In June 2018, Yvette Monique Sport, 51, of Pennsylvania, died after arriving at Bahia Principe resort in Punta Cana, family said. Her sister, Felecia Nieves, said Sport had a drink from the minibar inside her hotel room, went to bed and never woke up. "Heart attack" was listed as the cause of death.
In July 2018, 45-year-old David Harrison, of Maryland, felt sick one night while vacationing at a different resort in the Dominican Republic, according to his wife, Dawn McCoy. She said she called repeatedly for an ambulance but was told by staff that the resort doctor must check him first, according to Fox News. McCoy said it took a long time for a doctor to arrive and he died. Harrison was said to be in good health, and the official cause of death was pulmonary edema and heart attack.
In April 2019, Robert Bell Wallace, 67, became sick soon after drinking a scotch from the room minibar at the Hard Rock Hotel & Casino resort in Punta Cana, family told Fox News. He was in the Dominican Republic to attend his stepson's wedding. His niece, Chloe Arnold, said a hotel doctor checked Wallace, then decided that he needed to be hospitalized. He died on April 14 with the cause listed as a heart attack.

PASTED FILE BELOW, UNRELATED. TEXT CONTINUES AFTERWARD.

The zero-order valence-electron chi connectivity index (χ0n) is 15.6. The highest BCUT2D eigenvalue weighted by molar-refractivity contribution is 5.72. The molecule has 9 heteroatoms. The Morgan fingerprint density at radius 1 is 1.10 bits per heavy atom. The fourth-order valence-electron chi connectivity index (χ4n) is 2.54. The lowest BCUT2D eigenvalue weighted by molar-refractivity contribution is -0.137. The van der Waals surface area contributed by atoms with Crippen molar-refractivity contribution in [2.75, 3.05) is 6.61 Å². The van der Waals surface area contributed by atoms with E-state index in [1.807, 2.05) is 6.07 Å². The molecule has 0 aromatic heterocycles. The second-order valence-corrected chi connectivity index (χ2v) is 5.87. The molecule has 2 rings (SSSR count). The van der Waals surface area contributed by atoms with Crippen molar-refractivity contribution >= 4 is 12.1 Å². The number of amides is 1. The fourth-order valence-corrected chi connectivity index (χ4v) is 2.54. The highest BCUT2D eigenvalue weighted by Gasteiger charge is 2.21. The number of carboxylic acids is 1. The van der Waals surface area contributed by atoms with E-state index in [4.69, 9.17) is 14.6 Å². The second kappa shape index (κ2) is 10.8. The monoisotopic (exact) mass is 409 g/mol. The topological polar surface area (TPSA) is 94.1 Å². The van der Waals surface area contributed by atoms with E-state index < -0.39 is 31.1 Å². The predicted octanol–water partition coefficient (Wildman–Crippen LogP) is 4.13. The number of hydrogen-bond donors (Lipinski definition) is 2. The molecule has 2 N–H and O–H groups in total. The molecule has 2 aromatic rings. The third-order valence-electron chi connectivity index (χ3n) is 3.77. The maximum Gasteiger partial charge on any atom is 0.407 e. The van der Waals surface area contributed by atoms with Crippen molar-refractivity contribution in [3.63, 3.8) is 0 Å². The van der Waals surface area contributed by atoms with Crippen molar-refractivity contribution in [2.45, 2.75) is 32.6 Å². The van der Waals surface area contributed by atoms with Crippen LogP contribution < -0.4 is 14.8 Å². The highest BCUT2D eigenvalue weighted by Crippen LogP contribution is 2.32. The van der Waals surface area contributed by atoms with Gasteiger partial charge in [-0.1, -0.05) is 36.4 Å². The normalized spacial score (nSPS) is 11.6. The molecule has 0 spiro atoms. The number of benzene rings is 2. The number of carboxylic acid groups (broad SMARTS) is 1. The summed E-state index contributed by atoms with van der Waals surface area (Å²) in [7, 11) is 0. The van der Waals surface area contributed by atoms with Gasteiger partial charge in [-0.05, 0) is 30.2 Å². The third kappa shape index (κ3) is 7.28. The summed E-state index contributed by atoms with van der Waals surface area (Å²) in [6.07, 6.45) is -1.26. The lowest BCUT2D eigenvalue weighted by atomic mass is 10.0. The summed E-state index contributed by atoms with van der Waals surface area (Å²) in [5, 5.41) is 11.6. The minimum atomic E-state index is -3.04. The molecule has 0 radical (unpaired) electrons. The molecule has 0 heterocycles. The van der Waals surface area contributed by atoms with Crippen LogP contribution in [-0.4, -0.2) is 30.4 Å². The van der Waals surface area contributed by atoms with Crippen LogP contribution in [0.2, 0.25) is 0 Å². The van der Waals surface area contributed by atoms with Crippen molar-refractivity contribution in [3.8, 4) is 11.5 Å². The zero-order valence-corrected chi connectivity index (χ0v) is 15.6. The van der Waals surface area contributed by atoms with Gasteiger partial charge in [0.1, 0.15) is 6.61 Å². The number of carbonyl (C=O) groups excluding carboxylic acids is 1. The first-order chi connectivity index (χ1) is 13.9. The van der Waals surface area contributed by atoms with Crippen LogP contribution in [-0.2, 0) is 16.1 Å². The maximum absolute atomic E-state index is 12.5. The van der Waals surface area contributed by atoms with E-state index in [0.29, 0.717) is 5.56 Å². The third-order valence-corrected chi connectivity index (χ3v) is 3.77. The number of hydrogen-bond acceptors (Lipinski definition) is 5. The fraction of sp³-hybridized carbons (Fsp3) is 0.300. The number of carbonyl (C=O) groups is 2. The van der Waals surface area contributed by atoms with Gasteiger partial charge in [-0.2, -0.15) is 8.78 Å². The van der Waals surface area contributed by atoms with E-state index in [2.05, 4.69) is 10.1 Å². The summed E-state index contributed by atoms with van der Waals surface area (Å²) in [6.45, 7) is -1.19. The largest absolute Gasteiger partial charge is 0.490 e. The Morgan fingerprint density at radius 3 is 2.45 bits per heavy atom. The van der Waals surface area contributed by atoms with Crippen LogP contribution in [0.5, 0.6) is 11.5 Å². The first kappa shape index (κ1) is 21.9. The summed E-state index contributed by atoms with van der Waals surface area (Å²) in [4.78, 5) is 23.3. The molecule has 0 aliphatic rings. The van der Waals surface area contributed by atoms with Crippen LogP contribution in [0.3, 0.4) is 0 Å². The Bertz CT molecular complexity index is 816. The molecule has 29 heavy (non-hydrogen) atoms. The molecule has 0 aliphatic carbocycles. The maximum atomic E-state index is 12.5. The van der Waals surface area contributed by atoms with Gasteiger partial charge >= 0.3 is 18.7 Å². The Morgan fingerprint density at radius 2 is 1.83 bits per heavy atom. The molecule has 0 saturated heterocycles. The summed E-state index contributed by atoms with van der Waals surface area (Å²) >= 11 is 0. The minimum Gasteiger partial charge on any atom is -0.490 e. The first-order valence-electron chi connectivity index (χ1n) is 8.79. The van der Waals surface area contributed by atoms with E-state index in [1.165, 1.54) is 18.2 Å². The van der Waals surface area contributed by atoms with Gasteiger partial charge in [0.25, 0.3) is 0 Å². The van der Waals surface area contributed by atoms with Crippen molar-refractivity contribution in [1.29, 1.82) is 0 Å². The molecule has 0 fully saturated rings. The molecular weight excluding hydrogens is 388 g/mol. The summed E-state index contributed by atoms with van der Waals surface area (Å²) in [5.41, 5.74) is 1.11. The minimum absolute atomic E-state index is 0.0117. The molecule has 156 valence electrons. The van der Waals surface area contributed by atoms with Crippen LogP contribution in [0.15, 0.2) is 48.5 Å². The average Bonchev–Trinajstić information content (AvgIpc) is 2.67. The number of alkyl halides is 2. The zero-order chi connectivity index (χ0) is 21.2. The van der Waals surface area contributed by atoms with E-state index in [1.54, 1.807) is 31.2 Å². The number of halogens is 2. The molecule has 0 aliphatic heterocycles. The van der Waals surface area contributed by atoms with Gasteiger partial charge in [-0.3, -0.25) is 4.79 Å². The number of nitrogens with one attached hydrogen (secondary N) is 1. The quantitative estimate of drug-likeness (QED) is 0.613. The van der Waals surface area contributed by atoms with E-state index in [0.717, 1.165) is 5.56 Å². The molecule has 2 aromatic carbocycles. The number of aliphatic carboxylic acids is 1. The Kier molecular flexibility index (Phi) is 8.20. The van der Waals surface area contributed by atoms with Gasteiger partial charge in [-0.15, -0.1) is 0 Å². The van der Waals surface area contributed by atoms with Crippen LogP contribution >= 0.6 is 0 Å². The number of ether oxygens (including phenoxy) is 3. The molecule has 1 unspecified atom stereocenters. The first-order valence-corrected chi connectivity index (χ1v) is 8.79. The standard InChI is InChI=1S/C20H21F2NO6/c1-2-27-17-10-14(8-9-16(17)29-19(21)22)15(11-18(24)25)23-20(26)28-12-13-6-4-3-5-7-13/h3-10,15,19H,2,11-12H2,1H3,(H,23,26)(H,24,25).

On May 25, 2019, Miranda Schaup-Werner, 41, of Pennsylvania, was preparing to dine with her husband when she began to feel ill and subsequently died at the Luxury Bahia Principe Bouganville hotel in La Romana, operated by Bahia Principe Hotels & Resorts. A family spokesman told news outlets that she collapsed after getting a drink from the minibar. Her death certificate mentioned pulmonary edema and cardiac abnormalities, according to Fox News, while the cause of death was ruled a heart attack.